TELLING THE STO­RIES OF A CITY – #ARTMYJOZI

A COL­LAB­O­RA­TION BE­TWEEN THE JO­HAN­NES­BURG DEVEL­OP­MENT AGENCY (JDA) AND THE TRIN­ITY SES­SION ART PRO­DUC­TION TEAM, #ARTMYJOZI, IS CHANG­ING THE WAY PEO­PLE EX­PE­RI­ENCE THE CITY OF GOLD.

In Flight Magazine - - IN THIS ISSUE - #artmyjozi@JDA_SouthAfrica

Think of your favourite place.What makes it spe­cial? Is it the way the sun­shine spills across your bed in the morn­ing, or is it the smell of the sea where you first tried surf­ing? Wher­ever you’ve made your happy place, chances are it’s not the phys­i­cal re­al­ity of the space that draws you to it. In­stead, it’s the story be­hind the place that makes it spe­cial to you.The feel­ings you’ve ex­pe­ri­enced there and the mem­o­ries it holds.

This is the essence of place-mak­ing – and, be­cause of the tran­sience of Jo­han­nes­burg’s com­mu­ni­ties, it’s a fea­ture that’s miss­ing from many parts of our city.

A CITY OF STO­RIES

It’s not that Jo­han­nes­burg doesn’t have sto­ries to tell. Far from it: In the city’s 130-year his­tory, it’s been a stage for drama, tragedy, and tri­umph. But the re­al­ity is that these sto­ries have been told by an ever-chang­ing cast.Visit the mu­se­ums of west­ern Europe, which record the his­to­ries of a largely ho­moge­nous pop­u­la­tion that ex­pe­ri­ences com­par­a­tively lit­tle change, and you’ll un­der­stand just how true this is.

That’s why, Trin­ity Ses­sion was ap­pointed by the JDA to en­gage with the com­mu­ni­ties along the three devel­op­ment cor­ri­dors lin­ing the City’s Bus Rapid Trans­port Routes, Louis Botha, Em­pire-Perth and Turf­fontein. Con­tex­tu­al­is­ing this Tran­sit-Ori­en­tated ap­proach to Devel­op­ment, or TOD, the goal was to fo­cus on place-mak­ing, ex­plains the com­pany’s codi­rec­tor Stephen Hobbs.The idea was to cre­ate a nar­ra­tive of the places in ques­tion so that they be­come more at­trac­tive to those who live there.

Com­mu­nity res­o­nance is the cen­tral premise of the pro­gramme. Hobbs says that when the pro­gramme was first con­ceived, the brief was to cre­ate iconic sculp­tures. Four years on, the em­pha­sis has shifted: “We’re fo­cused on com­mu­nity co­pro­duc­tion, with a more on-the-ground, en­gaged, col­lab­o­ra­tive ap­proach,” Hobbs ex­plains.

With this in mind, the JDA andTrin­ity Ses­sion have launched a so­cial-me­dia cam­paign which calls on mem­bers of ev­ery com­mu­nity where #artmyjozi is ac­tive to talk about how they feel about their space, and how it could be im­proved. The next step is to work­shop this in­put, en­gag­ing mul­ti­ple cre­ative pro­duc­ers, so that it can be ex­pressed through dif­fer­ent artis­tic and func­tional forms.That might be with a per­for­mance, a sculp­ture, street fur­ni­ture, or some­thing else al­to­gether, so long as it holds rel­e­vance and mean­ing for the com­mu­nity.

PATERSON PARK PER­SPEC­TIVES

The in­ter­ven­tion tak­ing place at Paterson Park in Or­ange Grove is a case in point.This is just one of the points along the Devel­op­ment Cor­ri­dors – there are sev­eral more, given that the cor­ri­dor starts at No­ord­ge­sig in Soweto and ends in Marl­boro South. Along the way, it passes land­marks and sub­urbs like He­len Joseph Hospi­tal, Brix­ton, Balfour Park, and Alexan­dra.

Hobbs points out that Paterson Park has tra­di­tion­ally been a home to artists, de­sign­ers, and mu­si­cians, so it’s fit­ting that the Trin­ity Ses­sion has com­mis­sioned the­atre maker Myer Taub to cre­ate a piece of the­atre that will be per­formed in the park. This, in turn, will pro­vide clues to the kind of art­works that will even­tu­ally be placed in the park, with pos­si­bil­i­ties in­clud­ing works that re­spond to the flora and fauna of the site, or per­haps per­for­mance spa­ces.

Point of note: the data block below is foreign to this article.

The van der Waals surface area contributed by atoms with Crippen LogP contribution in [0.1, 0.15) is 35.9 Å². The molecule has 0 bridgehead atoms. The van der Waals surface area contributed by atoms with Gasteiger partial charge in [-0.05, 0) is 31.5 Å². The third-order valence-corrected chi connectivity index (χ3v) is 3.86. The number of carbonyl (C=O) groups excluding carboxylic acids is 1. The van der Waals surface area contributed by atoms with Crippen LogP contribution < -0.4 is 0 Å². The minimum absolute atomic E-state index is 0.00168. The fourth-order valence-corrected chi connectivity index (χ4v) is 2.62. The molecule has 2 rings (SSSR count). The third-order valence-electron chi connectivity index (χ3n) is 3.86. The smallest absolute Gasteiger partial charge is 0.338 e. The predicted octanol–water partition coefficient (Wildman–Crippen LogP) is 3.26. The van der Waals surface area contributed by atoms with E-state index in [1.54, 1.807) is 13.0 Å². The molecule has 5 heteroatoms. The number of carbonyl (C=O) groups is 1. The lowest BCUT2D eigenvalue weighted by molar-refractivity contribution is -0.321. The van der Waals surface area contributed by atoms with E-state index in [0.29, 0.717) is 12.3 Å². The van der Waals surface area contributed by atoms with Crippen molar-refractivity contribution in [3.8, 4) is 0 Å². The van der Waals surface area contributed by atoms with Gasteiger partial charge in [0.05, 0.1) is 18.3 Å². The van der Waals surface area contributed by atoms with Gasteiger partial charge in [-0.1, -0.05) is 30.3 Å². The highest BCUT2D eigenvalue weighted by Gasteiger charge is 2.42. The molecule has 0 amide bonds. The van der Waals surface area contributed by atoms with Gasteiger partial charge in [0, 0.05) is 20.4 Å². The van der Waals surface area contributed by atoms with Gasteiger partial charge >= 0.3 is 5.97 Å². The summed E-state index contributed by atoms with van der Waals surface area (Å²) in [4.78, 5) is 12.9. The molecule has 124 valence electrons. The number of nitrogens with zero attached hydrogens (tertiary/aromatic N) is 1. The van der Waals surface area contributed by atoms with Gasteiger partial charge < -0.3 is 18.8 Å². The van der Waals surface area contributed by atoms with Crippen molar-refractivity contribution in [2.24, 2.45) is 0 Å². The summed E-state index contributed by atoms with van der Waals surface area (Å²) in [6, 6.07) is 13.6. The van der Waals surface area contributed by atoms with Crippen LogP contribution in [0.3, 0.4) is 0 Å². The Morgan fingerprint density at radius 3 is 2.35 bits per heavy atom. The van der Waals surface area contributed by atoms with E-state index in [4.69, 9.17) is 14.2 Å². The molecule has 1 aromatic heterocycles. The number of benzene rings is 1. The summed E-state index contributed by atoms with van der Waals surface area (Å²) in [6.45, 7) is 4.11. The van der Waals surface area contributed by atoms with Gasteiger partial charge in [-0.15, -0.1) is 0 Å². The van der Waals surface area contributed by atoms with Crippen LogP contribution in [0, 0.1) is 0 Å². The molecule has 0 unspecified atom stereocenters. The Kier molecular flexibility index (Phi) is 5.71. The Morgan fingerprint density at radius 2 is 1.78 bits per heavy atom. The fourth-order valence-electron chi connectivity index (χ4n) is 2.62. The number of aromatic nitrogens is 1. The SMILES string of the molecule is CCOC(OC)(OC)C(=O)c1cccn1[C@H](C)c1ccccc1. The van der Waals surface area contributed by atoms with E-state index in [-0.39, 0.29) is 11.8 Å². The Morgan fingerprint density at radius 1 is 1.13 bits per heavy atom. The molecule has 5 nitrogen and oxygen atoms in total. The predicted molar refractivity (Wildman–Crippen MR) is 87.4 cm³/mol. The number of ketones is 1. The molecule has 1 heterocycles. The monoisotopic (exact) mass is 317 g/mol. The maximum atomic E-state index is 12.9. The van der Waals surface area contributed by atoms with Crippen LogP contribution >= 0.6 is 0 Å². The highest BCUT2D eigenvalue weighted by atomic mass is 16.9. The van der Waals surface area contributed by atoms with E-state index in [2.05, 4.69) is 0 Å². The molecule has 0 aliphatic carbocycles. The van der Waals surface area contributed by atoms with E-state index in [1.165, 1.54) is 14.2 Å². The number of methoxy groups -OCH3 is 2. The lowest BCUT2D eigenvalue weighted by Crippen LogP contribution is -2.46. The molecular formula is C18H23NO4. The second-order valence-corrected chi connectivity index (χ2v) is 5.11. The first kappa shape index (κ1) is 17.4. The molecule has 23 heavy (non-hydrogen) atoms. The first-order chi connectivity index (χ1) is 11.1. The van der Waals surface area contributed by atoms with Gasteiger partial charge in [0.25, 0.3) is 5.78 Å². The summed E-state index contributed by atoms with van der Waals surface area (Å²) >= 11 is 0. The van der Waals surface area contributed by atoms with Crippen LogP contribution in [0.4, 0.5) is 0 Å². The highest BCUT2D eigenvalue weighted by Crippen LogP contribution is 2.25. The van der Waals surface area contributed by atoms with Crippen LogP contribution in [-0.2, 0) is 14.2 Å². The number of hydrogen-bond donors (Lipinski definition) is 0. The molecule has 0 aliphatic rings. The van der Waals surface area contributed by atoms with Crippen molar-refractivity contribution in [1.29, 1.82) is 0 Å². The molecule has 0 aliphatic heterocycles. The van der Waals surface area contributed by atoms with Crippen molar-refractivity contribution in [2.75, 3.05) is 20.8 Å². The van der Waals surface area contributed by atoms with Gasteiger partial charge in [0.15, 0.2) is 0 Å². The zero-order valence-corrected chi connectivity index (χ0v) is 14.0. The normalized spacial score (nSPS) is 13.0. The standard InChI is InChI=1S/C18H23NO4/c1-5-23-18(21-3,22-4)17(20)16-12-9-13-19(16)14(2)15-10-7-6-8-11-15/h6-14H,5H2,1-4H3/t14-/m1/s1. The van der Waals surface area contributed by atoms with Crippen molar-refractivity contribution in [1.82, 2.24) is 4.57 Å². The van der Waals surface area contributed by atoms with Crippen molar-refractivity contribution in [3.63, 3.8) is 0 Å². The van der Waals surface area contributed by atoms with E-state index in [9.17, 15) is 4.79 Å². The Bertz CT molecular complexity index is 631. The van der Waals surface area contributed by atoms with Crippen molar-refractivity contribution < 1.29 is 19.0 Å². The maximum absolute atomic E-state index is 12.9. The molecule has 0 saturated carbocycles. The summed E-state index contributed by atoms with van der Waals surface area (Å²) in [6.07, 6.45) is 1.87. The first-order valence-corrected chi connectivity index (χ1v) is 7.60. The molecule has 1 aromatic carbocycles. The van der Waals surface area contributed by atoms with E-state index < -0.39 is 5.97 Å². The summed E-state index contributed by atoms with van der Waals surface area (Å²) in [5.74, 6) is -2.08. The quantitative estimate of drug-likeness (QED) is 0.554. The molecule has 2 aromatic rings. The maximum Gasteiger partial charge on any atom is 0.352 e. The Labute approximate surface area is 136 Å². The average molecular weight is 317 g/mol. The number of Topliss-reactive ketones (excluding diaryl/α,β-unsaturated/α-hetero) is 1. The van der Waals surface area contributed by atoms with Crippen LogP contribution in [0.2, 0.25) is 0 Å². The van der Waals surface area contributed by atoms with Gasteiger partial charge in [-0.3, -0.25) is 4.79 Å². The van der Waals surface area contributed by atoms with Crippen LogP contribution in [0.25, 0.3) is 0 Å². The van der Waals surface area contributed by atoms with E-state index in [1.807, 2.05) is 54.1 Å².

What’s im­por­tant, Hobbs em­pha­sises, is the fact that these pieces won’t be cre­ated sim­ply be­cause they’re pretty. Rather, they will be a direct ref­er­ence to the peo­ple who live in this area and the ex­pe­ri­ences that are part of their daily lives.

What’s im­por­tant, Hobbs em­pha­sises, is the fact that these pieces won’t be cre­ated sim­ply be­cause they’re pretty. Rather, they will make a direct ref­er­ence to the peo­ple who live in this area and the ex­pe­ri­ences that are part of their daily lives.

Whether these items still hold rel­e­vance in 15 or even 20 years is any­one’s guess.When you look at how Jo­han­nes­burg’s sub­urbs and neigh­bour­hoods con­stantly evolve, it’s easy to imag­ine that they won’t. Take the Louis Botha Devel­op­ment Cor­ri­dor, for ex­am­ple, a key ar­te­rial route be­tween Alexan­dra and the In­ner City. Al­most ev­ery Jo­han­nes­burg dweller has crossed it at some point, giv­ing lit­tle thought to the fact that it was once the only con­nec­tion be­tween Pre­to­ria and the rapidly ex­pand­ing min­ing town of Jo­han­nes­burg. Or that at one stage, it was a con­duit for the Nde­bele jour­ney­ing down from Zim­babwe, driv­ing their cat­tle as they did. In this way, Louis Botha isn’t just the spine of the city. It is, as Hobbs says, an iconic ur­ban thread that stitches to­gether 100 years of his­tory.

And if #artmyjozi can find a way to bring that his­tory back to life, to re­mind us of who we once were, even as the BRT route which brought the project to life changes the shape of the sub­urbs by fa­cil­i­tat­ing trans­port through it, bring­ing new op­por­tu­ni­ties and new peo­ple – well, doesn’t that make it so much more than art?

First Page: Artist’s draw­ing work­shop, ad­ja­cent to Short Road Park, Or­ange Grove. This Page Top: No­ord­ge­sig artist’s pre­lim­i­nary de­sign work­shops and pop-up per­for­mance. This Page Bot­tom: Pub­lic fur­ni­ture de­sign ac­ti­va­tion with Northview High School...

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